Introducing MinnPost’s Election Night API
An API That Collects and Serves Election Results While Conserving Resources
For the past few years, on general and primary election night, MinnPost has published our Elections Dashboard, where readers can get live data on every single race across all of Minnesota. It’s consistently one of our most viewed pieces of the year. Behind the scenes, the Elections Dashboard has two main parts: the scraper-powered API and the front-end Dashboard.
We made this because, as a small, non-profit organization, we can’t afford AP or Reuters elections data feeds, and as a state-centric organization, we really want to focus on local, state, and national races in the context of Minnesota—results that aren’t always available in feeds from national organizations. To save money, we designed the app to run on big servers on election nights when traffic is really high but to be hosted cheaply on a third-party service afterward when demand for the data subsides. And finally, we were able to do this because the Minnesota Secretary of State’s Office offers a pretty good feed of data on election night.
Figuring that other organizations might have similar needs, we decided to use the time provided by the Code Convening to abstract our application to be used by others. Specifically, we focused on the API part of the application and the Election Night API was born. (Yes, its name is really mundane.)
The Election Night API is a set of tools, configurations, and instructions to collect and serve election results on election night, while still providing an off-season service, and focusing on saving resources as much as possible.
The first thing the Election Night API needs is good election data. The API provides a command line utility for data collection. Since each state is different, when and how the data needs to be collected will vary.
Since we work with it every year, we have good data collection for MN (though it does have to be updated each year as different kinds of elections come up—ranked-choice voting, anyone?). Tom spent most of the Code Convening writing a scraper for Virginia election results as a proof-of-concept. The scraper mostly works, but would need to be fine-tuned by someone with knowledge of local elections to be usable on election night.
Code snipper: # Get all the Virgina results into the database $ ena VA results # Get the Minnesota question text (separated # out since it not needed to run often on election night) $ ena MN questions
The data collected is very open-ended—only a small number of fields are required. This means you can add on any fields—and even tables—that are needed for your state and election. There is also an easy method to connect to a Google Spreadsheet and use data manually updated by your newsroom. This was useful for managing data related to ranked-choice voting in Minneapolis and St. Paul in 2013.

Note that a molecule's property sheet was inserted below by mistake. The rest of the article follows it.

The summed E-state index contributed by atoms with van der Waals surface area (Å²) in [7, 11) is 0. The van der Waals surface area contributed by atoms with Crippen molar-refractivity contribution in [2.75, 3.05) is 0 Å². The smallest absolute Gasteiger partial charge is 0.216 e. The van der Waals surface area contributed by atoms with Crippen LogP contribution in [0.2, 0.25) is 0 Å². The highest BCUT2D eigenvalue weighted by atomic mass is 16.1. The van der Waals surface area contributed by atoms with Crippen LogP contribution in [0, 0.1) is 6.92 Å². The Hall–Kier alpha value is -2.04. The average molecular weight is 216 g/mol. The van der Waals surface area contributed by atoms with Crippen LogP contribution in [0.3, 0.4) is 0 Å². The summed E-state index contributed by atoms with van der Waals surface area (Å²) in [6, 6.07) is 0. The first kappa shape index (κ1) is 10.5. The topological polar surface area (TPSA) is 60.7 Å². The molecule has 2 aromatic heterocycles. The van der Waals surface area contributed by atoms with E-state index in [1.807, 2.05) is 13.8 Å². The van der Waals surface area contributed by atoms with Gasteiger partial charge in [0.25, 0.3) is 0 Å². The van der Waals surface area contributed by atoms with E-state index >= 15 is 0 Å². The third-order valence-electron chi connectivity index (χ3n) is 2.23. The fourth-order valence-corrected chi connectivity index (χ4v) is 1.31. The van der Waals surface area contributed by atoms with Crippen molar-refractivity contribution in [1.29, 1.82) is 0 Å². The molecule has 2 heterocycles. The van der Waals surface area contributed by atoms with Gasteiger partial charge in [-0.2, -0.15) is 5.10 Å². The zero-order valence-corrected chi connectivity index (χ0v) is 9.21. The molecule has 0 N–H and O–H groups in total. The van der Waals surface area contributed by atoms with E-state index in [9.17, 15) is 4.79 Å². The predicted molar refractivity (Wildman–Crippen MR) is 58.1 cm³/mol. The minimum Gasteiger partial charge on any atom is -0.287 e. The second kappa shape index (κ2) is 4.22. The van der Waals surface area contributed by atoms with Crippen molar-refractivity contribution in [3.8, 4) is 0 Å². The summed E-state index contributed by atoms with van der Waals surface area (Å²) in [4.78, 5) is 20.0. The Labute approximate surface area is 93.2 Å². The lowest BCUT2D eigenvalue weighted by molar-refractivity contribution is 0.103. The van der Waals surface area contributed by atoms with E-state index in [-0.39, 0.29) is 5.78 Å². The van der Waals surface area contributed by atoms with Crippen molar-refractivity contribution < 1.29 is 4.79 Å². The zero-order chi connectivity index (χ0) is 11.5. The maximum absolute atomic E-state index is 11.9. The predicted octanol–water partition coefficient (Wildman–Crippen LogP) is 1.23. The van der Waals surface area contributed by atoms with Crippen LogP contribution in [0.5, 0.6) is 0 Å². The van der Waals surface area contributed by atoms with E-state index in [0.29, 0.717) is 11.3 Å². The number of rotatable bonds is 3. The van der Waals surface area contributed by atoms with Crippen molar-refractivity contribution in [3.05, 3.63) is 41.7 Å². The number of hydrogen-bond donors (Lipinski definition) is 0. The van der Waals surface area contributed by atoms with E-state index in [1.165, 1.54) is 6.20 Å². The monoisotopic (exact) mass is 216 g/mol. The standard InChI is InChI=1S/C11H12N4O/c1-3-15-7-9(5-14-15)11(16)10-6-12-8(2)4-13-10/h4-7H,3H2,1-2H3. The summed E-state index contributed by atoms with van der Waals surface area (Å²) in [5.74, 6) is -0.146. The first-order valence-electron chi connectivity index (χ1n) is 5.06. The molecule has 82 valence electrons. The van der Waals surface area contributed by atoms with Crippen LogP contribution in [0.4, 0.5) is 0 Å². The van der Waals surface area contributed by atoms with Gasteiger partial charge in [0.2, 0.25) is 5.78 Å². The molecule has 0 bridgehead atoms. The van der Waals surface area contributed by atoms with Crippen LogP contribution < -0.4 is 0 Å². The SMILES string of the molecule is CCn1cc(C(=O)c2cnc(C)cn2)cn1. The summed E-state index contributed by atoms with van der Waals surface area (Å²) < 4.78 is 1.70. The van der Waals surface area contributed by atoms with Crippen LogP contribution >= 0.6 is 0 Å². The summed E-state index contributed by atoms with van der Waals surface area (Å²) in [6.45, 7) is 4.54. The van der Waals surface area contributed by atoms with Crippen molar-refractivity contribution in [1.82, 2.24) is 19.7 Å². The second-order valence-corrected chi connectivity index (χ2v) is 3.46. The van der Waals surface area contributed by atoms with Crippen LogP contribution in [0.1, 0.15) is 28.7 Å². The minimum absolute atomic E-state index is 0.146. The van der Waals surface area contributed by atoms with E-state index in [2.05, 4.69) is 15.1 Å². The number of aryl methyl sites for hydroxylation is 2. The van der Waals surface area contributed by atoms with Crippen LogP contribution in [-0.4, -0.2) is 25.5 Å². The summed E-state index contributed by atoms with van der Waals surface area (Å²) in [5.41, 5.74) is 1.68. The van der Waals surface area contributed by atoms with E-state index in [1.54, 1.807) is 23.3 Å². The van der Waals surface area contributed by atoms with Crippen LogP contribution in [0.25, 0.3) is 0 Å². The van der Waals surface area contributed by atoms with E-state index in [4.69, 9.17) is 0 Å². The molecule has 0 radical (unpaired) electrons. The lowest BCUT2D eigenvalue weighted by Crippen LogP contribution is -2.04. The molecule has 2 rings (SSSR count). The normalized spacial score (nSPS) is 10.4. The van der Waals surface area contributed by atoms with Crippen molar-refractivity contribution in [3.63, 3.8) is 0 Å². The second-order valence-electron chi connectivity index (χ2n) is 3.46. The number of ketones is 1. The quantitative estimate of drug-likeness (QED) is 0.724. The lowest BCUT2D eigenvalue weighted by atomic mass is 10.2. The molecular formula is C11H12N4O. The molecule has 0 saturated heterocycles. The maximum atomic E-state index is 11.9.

We are hoping to expand this tool to other states with help from journalists working in them. We may even be able to use another Code Convening project—Clarify from Open Elections—to more easily get data from states that use Clarity election software.
To help keep the costs of running the Election Night API to a minimum, it is designed so that it can be moved from a dedicated server on election night—necessary to cope with high demand from readers—to the low-cost, even free, ScraperWiki platform, a powerful data collection service that provides an open SQL querying HTTP API. This means the API has no specific endpoints besides the query endpoint; for example:
Code snippet: # Selects the last 10 contests $ curl http://election-night-api.example.com/?q=SELECT * FROM contests LIMIT 10
There’s also a local development version of the API built as a Flask application; this should definitely not be used for production.
On election night, the Election Night API needs to be installed on its own server, specifically something with a significant amount of power (CPU, Memory, and disk I/O). We used AWS’ EC2. There are full instructions provided to get this up and running.
We really hope this can be useful for other newsrooms with similar needs: low cost and local results. The biggest job ahead is creating and maintaining the data collection tools for each state and election.
We also hope to make the tool easier to use and embrace it fully as a command-line utility; right now it’s a command-line tool and and a set of configurations. This would allow for easier instructions and more robust configuration.